How Did We Get in This Mess?
Len Wood is President of Len Wood & Associates, a leading training and consulting firm, to local governments, that specializes in public management, budgeting and financial issues. He will be hosting his session “Budgeting and Financial Management: Essential Skills for Local Elected Officials” on Thursday, November 20, from 9:00am-12:00pm at the Congress of Cities in Austin.
Fiscal crises do not occur overnight—they are built upon by poor decisions and lack of effective action. In many cases, it can take several years before the consequence of an ill-advised action fully matures to the point that it adversely impacts the financial status of a city. For example, a previous city council may boost pension benefits to an unsustainable level or undertake a huge capital improvements program without providing for ongoing maintenance expenses. That council receives a lot of nice accolades for their actions but conveniently leaves the fiscal outfall to a future council.
The scenario is played out over and over. After one or more elections, a new council is in place and one day they receive the distressing news that the city has a financial problem. The reaction is one of shock and annoyance —“Our actions didn’t cause this. Why should we have to raise taxes or cut back programs for a problem we didn’t create?”
Even though it involves unpopular steps, such as raising taxes or cutting programs, some elected bodies “roll up their sleeves” and tackle the problem head-on. They know that to delay action will only make remedies harsher. Some, however, decide to defer dealing with the problem or ignore it entirely. Band-Aid measures are then taken, getting them through the fiscal year but then, exacerbating the problem. Typical actions include failure to truly balance the budget, using one-time monies for ongoing programs and not providing adequate funding for new programs. The workshop will cover several more ineffective stopgap measures.
Among other topics, the workshop covers four states of fiscal condition that can give you an idea of where your city is, in terms of fiscal vulnerability. These states are:
This is the stability point. Finances are in satisfactory condition with on-going revenues exceeding ongoing expenditures. The government is solvent, cash flow is sufficient, reserves are stable or growing and basic services are being met. The agency takes whatever actions are needed, no matter how painful, to maintain equilibrium. They not only deal with current problems, they anticipate future ones. Most local governments have been in equilibrium for their entire existence. Fiscal prudence is the norm.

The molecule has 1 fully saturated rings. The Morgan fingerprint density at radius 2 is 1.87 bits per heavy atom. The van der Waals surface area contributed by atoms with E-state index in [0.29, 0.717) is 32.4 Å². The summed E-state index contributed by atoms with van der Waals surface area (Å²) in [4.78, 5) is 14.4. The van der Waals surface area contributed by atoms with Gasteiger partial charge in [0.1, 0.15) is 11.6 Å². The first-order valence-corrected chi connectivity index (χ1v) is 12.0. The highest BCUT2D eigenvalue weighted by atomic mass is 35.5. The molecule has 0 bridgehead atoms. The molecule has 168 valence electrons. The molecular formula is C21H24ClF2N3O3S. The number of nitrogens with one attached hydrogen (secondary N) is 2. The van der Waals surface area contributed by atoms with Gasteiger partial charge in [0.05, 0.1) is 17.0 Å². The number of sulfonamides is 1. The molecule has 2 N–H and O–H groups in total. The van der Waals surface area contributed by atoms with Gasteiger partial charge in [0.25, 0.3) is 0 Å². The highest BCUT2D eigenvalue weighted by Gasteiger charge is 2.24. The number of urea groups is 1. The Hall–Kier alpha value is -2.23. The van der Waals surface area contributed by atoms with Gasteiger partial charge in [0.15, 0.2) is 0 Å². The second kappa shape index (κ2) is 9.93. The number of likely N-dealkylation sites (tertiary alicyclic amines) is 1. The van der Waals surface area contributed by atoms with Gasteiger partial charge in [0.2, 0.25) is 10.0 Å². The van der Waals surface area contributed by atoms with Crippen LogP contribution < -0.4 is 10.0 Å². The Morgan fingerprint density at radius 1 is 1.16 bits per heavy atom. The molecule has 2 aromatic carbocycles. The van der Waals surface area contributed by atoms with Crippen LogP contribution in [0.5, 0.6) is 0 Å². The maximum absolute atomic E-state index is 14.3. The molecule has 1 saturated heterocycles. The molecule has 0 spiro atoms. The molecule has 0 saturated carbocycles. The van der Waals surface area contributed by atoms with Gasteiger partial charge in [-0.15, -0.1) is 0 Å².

An event, or a combination of events, takes place that disrupts the equilibrium. It can be external, such as a major industry closing or a natural disaster wiping out the retail base. The problem may also be self-inflicted, such as agreeing to an increase in salary or retirement benefits without an actuarial and accurate cost benefit analysis. Suddenly, the elected body faces a dilemma. To deal with it head on, may offend strong constituencies, such as unions, homeowners or businesses and industries. To not directly deal with the fiscal problem permits it to worsen. Temporary measures, such as relying upon reserves to get through the fiscal year, offer the easy out. These one-time solutions exacerbate financial problems and the easy out is addictive. Expediency is the norm.
The agency has not been able to reestablish equilibrium and the problem continues to grow. Temporary remedies, such as using fund balance or borrowing money, have all been exhausted and are no longer viable options. The governing body must now consider drastic remedies, such as severely cutting budgets or substantially raising taxes. Agencies that defer action and continue to hope for the magic bullet gravitate to the next state. Denial and finger pointing are the norms.
This is the state where, virtually, all control over the situation has been lost. The only alternatives are bankruptcy, government dissolution or relinquishment of control to the state or other body. The sad part is that when an external party is brought in, they implement the same actions that the governmental body found too painful to act upon. No nonsense and prudent decision making becomes the norm.
A questionnaire will be provided at the workshop to help determine your city’s fiscal state. Len Wood’s book, Local Government Dollars & Sense: 225 Financial Tips on Guarding the Public Checkbook, will also be provided to participants of the workshop.